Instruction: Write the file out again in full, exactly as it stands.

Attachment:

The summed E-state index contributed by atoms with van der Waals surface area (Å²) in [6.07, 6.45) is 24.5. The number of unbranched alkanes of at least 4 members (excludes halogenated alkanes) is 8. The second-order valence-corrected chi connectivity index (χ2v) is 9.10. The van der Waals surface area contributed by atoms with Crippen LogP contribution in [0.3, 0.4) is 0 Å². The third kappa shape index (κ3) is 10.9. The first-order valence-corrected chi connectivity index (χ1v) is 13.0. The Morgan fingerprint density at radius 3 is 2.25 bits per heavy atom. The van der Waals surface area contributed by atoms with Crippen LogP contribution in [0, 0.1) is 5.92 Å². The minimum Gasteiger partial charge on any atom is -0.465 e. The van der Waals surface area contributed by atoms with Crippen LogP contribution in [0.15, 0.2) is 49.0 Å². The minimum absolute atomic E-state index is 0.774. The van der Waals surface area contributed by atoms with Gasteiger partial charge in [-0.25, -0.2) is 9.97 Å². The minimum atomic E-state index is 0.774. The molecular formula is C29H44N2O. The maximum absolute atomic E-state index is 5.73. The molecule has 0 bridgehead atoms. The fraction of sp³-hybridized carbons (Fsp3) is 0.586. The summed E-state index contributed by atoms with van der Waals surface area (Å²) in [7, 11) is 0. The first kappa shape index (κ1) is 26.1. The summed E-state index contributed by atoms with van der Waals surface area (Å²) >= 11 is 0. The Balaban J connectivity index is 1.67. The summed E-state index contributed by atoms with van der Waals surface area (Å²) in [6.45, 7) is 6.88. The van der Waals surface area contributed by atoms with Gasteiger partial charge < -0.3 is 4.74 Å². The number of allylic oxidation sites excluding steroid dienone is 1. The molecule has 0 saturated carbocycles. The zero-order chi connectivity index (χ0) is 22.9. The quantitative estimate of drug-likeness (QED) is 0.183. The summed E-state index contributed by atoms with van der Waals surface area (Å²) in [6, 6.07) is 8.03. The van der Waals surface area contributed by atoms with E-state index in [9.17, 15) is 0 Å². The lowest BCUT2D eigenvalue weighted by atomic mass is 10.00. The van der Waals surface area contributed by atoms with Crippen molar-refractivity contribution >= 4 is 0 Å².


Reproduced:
The summed E-state index contributed by atoms with van der Waals surface area (Å²) in [6.07, 6.45) is 24.5. The number of unbranched alkanes of at least 4 members (excludes halogenated alkanes) is 8. The second-order valence-corrected chi connectivity index (χ2v) is 9.10. The van der Waals surface area contributed by atoms with Crippen LogP contribution in [0.3, 0.4) is 0 Å². The third kappa shape index (κ3) is 10.9. The first-order valence-corrected chi connectivity index (χ1v) is 13.0. The Morgan fingerprint density at radius 3 is 2.25 bits per heavy atom. The van der Waals surface area contributed by atoms with Crippen LogP contribution in [0, 0.1) is 5.92 Å². The minimum Gasteiger partial charge on any atom is -0.465 e. The van der Waals surface area contributed by atoms with Crippen LogP contribution in [0.15, 0.2) is 49.0 Å². The minimum absolute atomic E-state index is 0.774. The van der Waals surface area contributed by atoms with Gasteiger partial charge in [-0.25, -0.2) is 9.97 Å². The minimum atomic E-state index is 0.774. The molecular formula is C29H44N2O. The maximum absolute atomic E-state index is 5.73. The molecule has 0 bridgehead atoms. The fraction of sp³-hybridized carbons (Fsp3) is 0.586. The summed E-state index contributed by atoms with van der Waals surface area (Å²) in [7, 11) is 0. The first kappa shape index (κ1) is 26.1. The summed E-state index contributed by atoms with van der Waals surface area (Å²) >= 11 is 0. The Balaban J connectivity index is 1.67. The summed E-state index contributed by atoms with van der Waals surface area (Å²) in [6.45, 7) is 6.88. The van der Waals surface area contributed by atoms with Gasteiger partial charge < -0.3 is 4.74 Å². The number of allylic oxidation sites excluding steroid dienone is 1. The molecule has 0 saturated carbocycles. The zero-order chi connectivity index (χ0) is 22.9. The quantitative estimate of drug-likeness (QED) is 0.183. The summed E-state index contributed by atoms with van der Waals surface area (Å²) in [6, 6.07) is 8.03. The van der Waals surface area contributed by atoms with E-state index in [9.17, 15) is 0 Å². The lowest BCUT2D eigenvalue weighted by atomic mass is 10.00. The van der Waals surface area contributed by atoms with Crippen molar-refractivity contribution >= 4 is 0 Å².